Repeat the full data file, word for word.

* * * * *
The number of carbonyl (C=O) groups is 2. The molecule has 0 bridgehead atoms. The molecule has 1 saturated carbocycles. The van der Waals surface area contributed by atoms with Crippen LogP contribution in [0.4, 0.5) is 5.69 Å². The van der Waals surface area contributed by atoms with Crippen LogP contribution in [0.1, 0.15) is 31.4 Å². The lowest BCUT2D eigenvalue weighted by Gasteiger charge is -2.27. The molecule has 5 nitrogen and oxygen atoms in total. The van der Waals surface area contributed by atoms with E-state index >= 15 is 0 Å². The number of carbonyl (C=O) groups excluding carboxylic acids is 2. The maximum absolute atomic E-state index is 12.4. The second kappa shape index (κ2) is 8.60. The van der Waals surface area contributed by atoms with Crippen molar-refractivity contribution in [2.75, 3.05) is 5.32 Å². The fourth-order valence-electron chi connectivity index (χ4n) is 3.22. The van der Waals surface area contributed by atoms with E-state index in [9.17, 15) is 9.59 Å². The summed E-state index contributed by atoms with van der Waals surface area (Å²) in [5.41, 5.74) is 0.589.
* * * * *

The number of carbonyl (C=O) groups is 2. The molecule has 0 bridgehead atoms. The molecule has 1 saturated carbocycles. The van der Waals surface area contributed by atoms with Crippen LogP contribution in [0.4, 0.5) is 5.69 Å². The van der Waals surface area contributed by atoms with Crippen LogP contribution in [0.1, 0.15) is 31.4 Å². The lowest BCUT2D eigenvalue weighted by Gasteiger charge is -2.27. The molecule has 5 nitrogen and oxygen atoms in total. The van der Waals surface area contributed by atoms with E-state index >= 15 is 0 Å². The number of carbonyl (C=O) groups excluding carboxylic acids is 2. The maximum absolute atomic E-state index is 12.4. The second kappa shape index (κ2) is 8.60. The van der Waals surface area contributed by atoms with Crippen molar-refractivity contribution in [2.75, 3.05) is 5.32 Å². The fourth-order valence-electron chi connectivity index (χ4n) is 3.22. The van der Waals surface area contributed by atoms with E-state index in [9.17, 15) is 9.59 Å². The summed E-state index contributed by atoms with van der Waals surface area (Å²) in [5.41, 5.74) is 0.589.